Most people strive for uniqueness, architects included. Nowadays, most developers look for architects who will provide them with unique designs. And as a result, we are seeing more and more weird buildings. Khaleeji architecture in specific has been aiming towards record-breaking buildings for the past couple of decades.
The question is, when does this ambition to stand out go too far? Are all weird buildings beautiful?
When we take a look at weird buildings in the GCC, especially buildings built within the last two decades, are all of them good looking? Or, are some of them ugly?
Let’s take a look at modern Khaleeji architecture and check some of the really weird buildings in the GCC to see for ourselves.
King Abdullah Petroleum Studies and Research Center, Riyadh, KSA
Designed by Zaha Hadid, King Abdullah Petroleum Studies and Research Center, is an independent, non-profit institution that focuses on research in energy technology and how it affects the environment.
We are not really sure if we love the design because it was designed by Zaha Hadid or if we love the building because of its sustainability. No matter what the reason is, this is our favorite among all weird buildings in the GCC.
The center is specifically designed to minimize energy and resource consumption, as per the environmental conditions of the Riyadh Plateau. The building has been awarded LEED Platinum certification by the US Green Building Council.
The unique design integrates different departmental buildings in a single ensemble with interconnecting public spaces. It looks like a crystal honeycomb that has naturally emerged from the golden desert.
The futuristic building allows for future expansion without compromising the design by simply adding more cells to the honeycomb. It is a building that was built to last.
Aldar headquarters building, Abu Dhabi, UAE
One of the leading real estate developers in the GCC, Aldar apparently felt a need to stand out when choosing a design for the company’s headquarters. The building stands out in a good way though.
The first circular building of its kind in the Middle East, it was voted the Best Futuristic Design by The Building Exchange Conference when completed. This building resembles the good side of uniqueness in Khaleeji architecture.
The semi-spherical building comprises of two circular convex shaped facades linked by a narrow band of indented glazing. It was designed by MZ Architects.
The building has caused many architects to question what they have learned about rules that cannot be broken. The circular building challenges the approach to construction by questioning the typical four sided buildings with a roof structure.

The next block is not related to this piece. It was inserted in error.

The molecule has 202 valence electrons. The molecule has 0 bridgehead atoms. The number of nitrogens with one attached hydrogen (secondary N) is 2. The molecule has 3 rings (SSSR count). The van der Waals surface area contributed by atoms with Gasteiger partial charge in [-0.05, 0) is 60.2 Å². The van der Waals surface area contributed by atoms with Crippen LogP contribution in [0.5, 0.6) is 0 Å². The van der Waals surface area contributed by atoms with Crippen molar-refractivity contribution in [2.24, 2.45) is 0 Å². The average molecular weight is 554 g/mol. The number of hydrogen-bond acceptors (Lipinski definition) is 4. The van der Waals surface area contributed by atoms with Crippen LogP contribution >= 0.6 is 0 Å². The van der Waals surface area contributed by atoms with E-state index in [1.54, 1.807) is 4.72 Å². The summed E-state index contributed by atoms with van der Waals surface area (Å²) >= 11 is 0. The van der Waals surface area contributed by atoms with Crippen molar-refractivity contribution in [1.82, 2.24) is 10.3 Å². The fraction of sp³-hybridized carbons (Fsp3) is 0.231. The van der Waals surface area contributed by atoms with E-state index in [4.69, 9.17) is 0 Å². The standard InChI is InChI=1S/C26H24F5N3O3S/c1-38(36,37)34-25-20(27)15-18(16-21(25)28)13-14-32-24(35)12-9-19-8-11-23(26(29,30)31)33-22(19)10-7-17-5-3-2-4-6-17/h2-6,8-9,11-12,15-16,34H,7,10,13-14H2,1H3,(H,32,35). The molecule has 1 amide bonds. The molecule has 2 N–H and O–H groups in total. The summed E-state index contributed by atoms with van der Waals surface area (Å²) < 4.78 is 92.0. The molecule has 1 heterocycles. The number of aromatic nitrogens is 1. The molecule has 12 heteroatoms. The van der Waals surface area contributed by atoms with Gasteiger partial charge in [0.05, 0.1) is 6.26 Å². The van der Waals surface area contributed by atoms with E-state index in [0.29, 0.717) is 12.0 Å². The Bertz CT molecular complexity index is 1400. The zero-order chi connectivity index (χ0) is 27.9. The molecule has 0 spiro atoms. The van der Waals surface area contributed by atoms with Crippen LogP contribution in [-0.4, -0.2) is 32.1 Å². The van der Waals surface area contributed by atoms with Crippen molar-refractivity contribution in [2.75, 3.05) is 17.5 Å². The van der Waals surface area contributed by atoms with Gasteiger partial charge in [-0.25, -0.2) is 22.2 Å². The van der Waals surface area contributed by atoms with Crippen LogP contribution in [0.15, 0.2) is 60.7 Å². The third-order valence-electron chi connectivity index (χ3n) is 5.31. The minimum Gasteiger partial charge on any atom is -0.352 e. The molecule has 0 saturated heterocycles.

Capital Gate, Abu Dhabi, UAE
Known as the leaning tower of Abu Dhabi, the mind wonders why anyone would intentionally build a leaning tower! The reason seems to be people’s fascination with weird buildings.
The Capital Gate tower was designed by architectural firm RMJM. It has been built to lean 18° west. In 2010, when the construction of the tower was complete, Guinness World Records certified Capital Gate as the farthest manmade leaning building in the world.
The design is supposedly inspired by sea waves and sand dunes. And no one can deny its innovation. The question is though, is the futuristic tower too innovative?
Museum of Islamic Art, Doha, Qatar
This white structure was designed to look like stacked blocks, whether the choice yielded good or bad looking end result is questionable. Well, beauty is in the eye of the beholder!
It is built in a stunning location overlooking Doha Bay, on an artificial peninsula near the traditional dhow harbor.
The museum was designed by the renowned Chinese American architect I. M. Pei. According to the architect, to draw inspiration for his design, he traveled around Muslim countries for a six-month long journey to learn about Muslim architecture. He finally found his inspiration in the light fountain in 9th century Ibn Tulun Mosque of Cairo.
23 Marina, Dubai, UAE
People have compared this tower to a ball point pen, and we can certainly see the resemblance. We are not really sure why anyone would choose to construct a building to resemble Stationery though!
The tower sits atop a podium which houses a six-story-high entry hall full of extravagant geometric designs. The structure of the tower on top of the podium features an octagonal shape made of exposed white concrete and tinted blue glass. The glass and concrete façades gather in a dramatic pointed spire at the top of the building.
The O14, Dubai, UAE
Nicknamed the cheese grater, this tower indeed looks like one!
Apparently though, this unique design was meant for air circulation. We are all for sustainability and all, but to sacrifice aesthetics that much seems a little extreme.
To be fair, the building has won several awards for sustainability. Nonetheless, it stands out in the magnificent Dubai skyline, and not in a good way.